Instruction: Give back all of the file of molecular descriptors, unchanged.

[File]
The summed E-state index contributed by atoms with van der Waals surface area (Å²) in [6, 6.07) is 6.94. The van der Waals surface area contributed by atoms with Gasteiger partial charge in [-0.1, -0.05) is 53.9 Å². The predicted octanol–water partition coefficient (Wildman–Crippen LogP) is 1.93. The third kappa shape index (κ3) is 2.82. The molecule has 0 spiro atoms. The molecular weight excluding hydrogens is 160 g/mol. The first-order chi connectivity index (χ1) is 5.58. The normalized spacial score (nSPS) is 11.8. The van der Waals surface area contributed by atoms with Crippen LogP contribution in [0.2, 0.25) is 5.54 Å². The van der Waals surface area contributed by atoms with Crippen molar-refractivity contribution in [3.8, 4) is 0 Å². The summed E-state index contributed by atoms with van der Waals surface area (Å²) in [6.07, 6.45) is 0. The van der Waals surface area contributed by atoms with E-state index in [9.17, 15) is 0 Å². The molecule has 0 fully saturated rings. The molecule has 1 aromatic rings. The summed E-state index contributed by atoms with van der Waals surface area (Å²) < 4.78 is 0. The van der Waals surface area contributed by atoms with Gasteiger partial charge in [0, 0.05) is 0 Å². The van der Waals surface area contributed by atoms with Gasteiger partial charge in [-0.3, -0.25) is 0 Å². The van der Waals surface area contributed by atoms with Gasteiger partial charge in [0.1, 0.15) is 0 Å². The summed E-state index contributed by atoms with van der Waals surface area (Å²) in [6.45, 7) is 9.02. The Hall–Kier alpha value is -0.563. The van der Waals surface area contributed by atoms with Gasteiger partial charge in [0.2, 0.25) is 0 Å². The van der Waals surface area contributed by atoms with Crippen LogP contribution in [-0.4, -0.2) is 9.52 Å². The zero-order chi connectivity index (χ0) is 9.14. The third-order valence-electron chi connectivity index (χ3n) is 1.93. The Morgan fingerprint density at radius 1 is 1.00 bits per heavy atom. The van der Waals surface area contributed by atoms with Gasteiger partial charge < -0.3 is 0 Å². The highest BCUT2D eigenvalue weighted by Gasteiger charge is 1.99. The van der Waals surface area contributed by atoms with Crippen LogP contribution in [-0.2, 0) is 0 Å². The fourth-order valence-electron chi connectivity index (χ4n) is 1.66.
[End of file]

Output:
The summed E-state index contributed by atoms with van der Waals surface area (Å²) in [6, 6.07) is 6.94. The van der Waals surface area contributed by atoms with Gasteiger partial charge in [-0.1, -0.05) is 53.9 Å². The predicted octanol–water partition coefficient (Wildman–Crippen LogP) is 1.93. The third kappa shape index (κ3) is 2.82. The molecule has 0 spiro atoms. The molecular weight excluding hydrogens is 160 g/mol. The first-order chi connectivity index (χ1) is 5.58. The normalized spacial score (nSPS) is 11.8. The van der Waals surface area contributed by atoms with Crippen LogP contribution in [0.2, 0.25) is 5.54 Å². The van der Waals surface area contributed by atoms with Crippen molar-refractivity contribution in [3.8, 4) is 0 Å². The summed E-state index contributed by atoms with van der Waals surface area (Å²) in [6.07, 6.45) is 0. The van der Waals surface area contributed by atoms with E-state index in [9.17, 15) is 0 Å². The molecule has 0 fully saturated rings. The molecule has 1 aromatic rings. The summed E-state index contributed by atoms with van der Waals surface area (Å²) < 4.78 is 0. The van der Waals surface area contributed by atoms with Gasteiger partial charge in [0, 0.05) is 0 Å². The van der Waals surface area contributed by atoms with Gasteiger partial charge in [-0.3, -0.25) is 0 Å². The van der Waals surface area contributed by atoms with Gasteiger partial charge in [0.1, 0.15) is 0 Å². The summed E-state index contributed by atoms with van der Waals surface area (Å²) in [6.45, 7) is 9.02. The Hall–Kier alpha value is -0.563. The van der Waals surface area contributed by atoms with Gasteiger partial charge in [0.2, 0.25) is 0 Å². The van der Waals surface area contributed by atoms with Crippen LogP contribution in [-0.4, -0.2) is 9.52 Å². The zero-order chi connectivity index (χ0) is 9.14. The third-order valence-electron chi connectivity index (χ3n) is 1.93. The Morgan fingerprint density at radius 1 is 1.00 bits per heavy atom. The van der Waals surface area contributed by atoms with Gasteiger partial charge < -0.3 is 0 Å². The highest BCUT2D eigenvalue weighted by Gasteiger charge is 1.99. The van der Waals surface area contributed by atoms with Crippen LogP contribution in [-0.2, 0) is 0 Å². The fourth-order valence-electron chi connectivity index (χ4n) is 1.66.